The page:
The commonly used phrase "gut feeling" is illustrative of the intimate connection long known to exist between gut and brain and speaks to a cultural awareness of how feelings and emotions may be linked with the activities of the gastrointestinal system. Individuals regularly experience changes in gastrointestinal sensation or motor function in association with subjectively stressful situations and emotional arousal. Preliminary scientific observations that the appearance of the gastric mucosa of a patient with a gastric fistula changed in association with emotional distress paved the way for research that has consistently associated emotional arousal with changes in gastrointestinal sensory and motor function, including work employing functional brain imaging (Van Oudenhove et al. 2007).

An established system for communication between gut and brain has been termed the brain-gut axis. Communication is bidirectional and conducted along neural pathways typically considered to be part of the autonomic nervous system, as well as by neuroendocrine and neuroimmune mechanisms (Jones et al. 2006). Primary afferent neurons from the gut project via the vagus to the nucleus of the solitary tract and then to the thalamus, with subsequent projections being directed not only to soma-tosensory areas but also to important brain areas involved in arousal, emotion, and neuroendocrine and behavioral responses to challenge, such as the amygdala, the locus coeruleus, and the periaqueductal gray matter. Descending pathways from brain structures that process information from the gut modulate gut sensation and motility and provide a mechanism linking emotional and cognitive processes with gut functioning.

Familiarity with the structure, function, and vagaries of the human gastrointestinal tract inevitably leads to important questions about the relationship between the gut and its intrinsic nervous system (i.e., the enteric nervous system), the central nervous system, emotion, and the ability to adapt to life adversity and threat. The enteric nervous system, essentially the nervous system of the gastrointestinal tract, is derived from the same embryonic cells as the central nervous system and shares other commonalities with the central nervous system, including interneurons, a myenteric-blood barrier analogous to the blood-brain barrier, glial cell sheaths, and many of the same neurotransmitters and neu-ropeptides (Gershon 1998). The enteric nervous system has as many neurons as the spinal cord, with sensory neurons, interneurons, and motor neurons interconnected via chemical synapses to form an independent nervous system or "minibrain" in the walls of the gut (Wood 2008). Neurotransmitters and peptides that are considered to be of importance in the emotional disorders—such as cortico-tropin-releasing factor, cholecystokinin, neuropep-tide Y, oxytocin, and serotonin—are capable of modulating gastrointestinal transit, motility, and sensation. Such commonalities provide a template for understanding observed connections between gastrointestinal and psychiatric disorders, and the close structural and functional relationships between the gut and the brain make disorders of the gastrointestinal system of special interest in psychosomatic medicine. The remainder of this chapter will focus on three major illnesses relevant to pedi-atric gastroenterology and its day-to-day practice: functional gastrointestinal disorders, inflammatory bowel disease, and hepatitis C. These disorders not only are common and practically important in pedi-atric gastroenterology but also reflect a conceptual spectrum of problems—from the "psychosomatic" to the "somatopsychic"—that often confront specialists in psychosomatic medicine.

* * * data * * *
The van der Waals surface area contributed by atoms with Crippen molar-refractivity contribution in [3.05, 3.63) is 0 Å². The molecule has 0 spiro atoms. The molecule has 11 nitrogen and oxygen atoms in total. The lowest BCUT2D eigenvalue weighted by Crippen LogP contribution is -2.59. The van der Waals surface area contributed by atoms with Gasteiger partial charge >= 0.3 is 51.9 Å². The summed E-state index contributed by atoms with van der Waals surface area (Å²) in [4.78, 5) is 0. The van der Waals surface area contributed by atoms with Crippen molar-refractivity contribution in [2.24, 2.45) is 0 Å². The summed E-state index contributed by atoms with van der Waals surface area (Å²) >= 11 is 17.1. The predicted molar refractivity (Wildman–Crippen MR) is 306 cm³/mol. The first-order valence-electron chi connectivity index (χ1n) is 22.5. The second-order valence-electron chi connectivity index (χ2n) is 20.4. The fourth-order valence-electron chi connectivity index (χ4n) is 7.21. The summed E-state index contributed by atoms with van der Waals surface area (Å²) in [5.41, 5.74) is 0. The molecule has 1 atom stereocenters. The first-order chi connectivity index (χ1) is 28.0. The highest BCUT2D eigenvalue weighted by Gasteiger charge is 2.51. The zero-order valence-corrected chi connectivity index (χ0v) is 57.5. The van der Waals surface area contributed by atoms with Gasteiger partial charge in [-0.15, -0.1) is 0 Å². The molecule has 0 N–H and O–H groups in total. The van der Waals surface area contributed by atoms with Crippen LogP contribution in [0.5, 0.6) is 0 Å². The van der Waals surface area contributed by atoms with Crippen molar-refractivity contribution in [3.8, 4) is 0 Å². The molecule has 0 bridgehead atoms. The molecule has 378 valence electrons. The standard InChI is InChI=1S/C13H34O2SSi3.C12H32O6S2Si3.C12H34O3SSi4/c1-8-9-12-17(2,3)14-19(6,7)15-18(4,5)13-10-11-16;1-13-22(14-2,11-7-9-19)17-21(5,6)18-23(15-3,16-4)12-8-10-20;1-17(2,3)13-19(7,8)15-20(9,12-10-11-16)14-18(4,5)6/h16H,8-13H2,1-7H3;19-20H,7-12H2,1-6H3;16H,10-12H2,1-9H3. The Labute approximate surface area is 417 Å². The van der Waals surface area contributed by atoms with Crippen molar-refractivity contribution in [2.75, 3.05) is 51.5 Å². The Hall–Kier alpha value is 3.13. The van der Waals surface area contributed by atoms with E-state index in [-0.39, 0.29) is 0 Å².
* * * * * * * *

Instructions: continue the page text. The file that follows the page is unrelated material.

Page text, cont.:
Stress And Students

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